Carmack’s guide to immigration research deals with a titanic subject, reduced to its basic elements so you can grasp the fundamentals of immigration research at a glance. In a just a few moments of reading it guides you through the record sources that are the touchstones of immigration research, from passenger lists to naturalization records. Altogether, in less than a handful of pages, it provides an overview of the records that document the most determined and sustained migration the world has ever known. In keeping with the “Genealogy at a Glance” theme, the four specially laminated pages of this work are designed to provide as much useful information in the space allotted as you’ll ever need.
Beginning with a discussion of the background of early immigration, the guide focuses on the importance of determining your ancestor’s time of arrival and port of entry, then goes on to describe the vast body of passenger arrival records deposited originally at the various ports of entry, explaining the numerous details recorded for each passenger, where the records can be found, and how they can be accessed. Where books can be used effectively as a means of access to the records–indexes and passenger lists, for example–they are noted both in the text and in brief citations for further reference. Accessing the passenger arrival lists online, of course, is of growing importance, and the guide describes the principal databases available by subscription and for free.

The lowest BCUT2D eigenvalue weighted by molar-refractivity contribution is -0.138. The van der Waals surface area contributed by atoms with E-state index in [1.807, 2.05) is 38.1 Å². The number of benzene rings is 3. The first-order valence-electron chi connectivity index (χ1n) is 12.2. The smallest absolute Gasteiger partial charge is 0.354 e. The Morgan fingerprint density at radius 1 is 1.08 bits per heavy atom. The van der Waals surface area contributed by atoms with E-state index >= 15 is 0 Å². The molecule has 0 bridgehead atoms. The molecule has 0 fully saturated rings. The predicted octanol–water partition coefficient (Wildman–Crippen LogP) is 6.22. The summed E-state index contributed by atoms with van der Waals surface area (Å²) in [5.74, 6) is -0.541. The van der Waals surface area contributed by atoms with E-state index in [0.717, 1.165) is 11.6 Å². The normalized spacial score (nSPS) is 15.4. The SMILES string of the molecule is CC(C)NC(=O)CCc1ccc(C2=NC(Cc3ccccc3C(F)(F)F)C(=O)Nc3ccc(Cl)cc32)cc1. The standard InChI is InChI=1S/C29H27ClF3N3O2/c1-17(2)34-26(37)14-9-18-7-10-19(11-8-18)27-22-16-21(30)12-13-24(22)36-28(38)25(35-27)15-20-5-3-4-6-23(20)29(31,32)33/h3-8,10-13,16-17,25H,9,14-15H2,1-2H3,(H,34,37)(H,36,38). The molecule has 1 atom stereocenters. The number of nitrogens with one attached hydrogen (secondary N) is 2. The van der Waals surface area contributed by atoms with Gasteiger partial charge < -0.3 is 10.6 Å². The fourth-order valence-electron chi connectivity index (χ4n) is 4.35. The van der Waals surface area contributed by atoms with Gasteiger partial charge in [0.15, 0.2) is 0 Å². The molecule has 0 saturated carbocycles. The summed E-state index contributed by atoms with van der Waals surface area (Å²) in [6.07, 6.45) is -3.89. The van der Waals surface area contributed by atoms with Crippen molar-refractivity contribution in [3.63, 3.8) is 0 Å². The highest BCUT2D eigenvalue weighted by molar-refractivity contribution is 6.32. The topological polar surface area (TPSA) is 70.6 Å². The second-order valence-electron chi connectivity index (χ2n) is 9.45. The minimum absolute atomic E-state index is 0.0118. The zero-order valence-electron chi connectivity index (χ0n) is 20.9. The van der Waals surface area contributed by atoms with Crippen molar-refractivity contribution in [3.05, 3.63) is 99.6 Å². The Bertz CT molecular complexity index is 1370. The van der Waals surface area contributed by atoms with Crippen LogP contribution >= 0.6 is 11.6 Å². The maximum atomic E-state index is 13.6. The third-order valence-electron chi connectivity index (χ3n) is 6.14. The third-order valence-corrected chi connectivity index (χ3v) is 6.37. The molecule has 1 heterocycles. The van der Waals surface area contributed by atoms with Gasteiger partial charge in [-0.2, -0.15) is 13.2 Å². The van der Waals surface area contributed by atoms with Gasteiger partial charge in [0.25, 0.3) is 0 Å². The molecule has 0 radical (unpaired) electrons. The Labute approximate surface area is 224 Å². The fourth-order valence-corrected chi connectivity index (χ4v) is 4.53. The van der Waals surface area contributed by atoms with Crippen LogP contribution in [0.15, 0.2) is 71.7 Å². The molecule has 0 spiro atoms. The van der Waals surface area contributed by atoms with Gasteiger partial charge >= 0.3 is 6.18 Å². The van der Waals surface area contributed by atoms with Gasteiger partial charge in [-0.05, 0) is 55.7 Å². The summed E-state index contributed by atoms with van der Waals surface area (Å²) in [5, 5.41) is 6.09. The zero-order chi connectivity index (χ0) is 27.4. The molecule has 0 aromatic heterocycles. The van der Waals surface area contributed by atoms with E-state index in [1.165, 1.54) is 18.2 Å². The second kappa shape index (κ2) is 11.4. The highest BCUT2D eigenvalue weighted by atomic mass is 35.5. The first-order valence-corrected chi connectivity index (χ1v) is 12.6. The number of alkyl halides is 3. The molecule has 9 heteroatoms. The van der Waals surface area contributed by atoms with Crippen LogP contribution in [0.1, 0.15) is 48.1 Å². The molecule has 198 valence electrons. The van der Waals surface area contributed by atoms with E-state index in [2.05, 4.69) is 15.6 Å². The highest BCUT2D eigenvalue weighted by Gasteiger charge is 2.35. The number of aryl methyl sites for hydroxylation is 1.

Most immigrants eventually became naturalized citizens. In the process another huge body of records was created, maintained to this day in various courthouses and town halls, and, for records after 1906, maintained by the agency with current jurisdiction, the U.S. Citizenship and Immigration Services. In the two-step procedure–declaration of intention (first papers) and naturalization petition (second or final papers)–a gold mine of personal information was recorded (applicantÃ¢â‚¬â„¢s name, country of birth, date of application, date and port of arrival, occupation, residence, age, birthplace, and date of birth), equal in varying degrees to the later ships’ passenger lists. Clues to finding these records are, of course, provided, along with citations to the best books and online sources, all of which can be read at a glance and used with total confidence.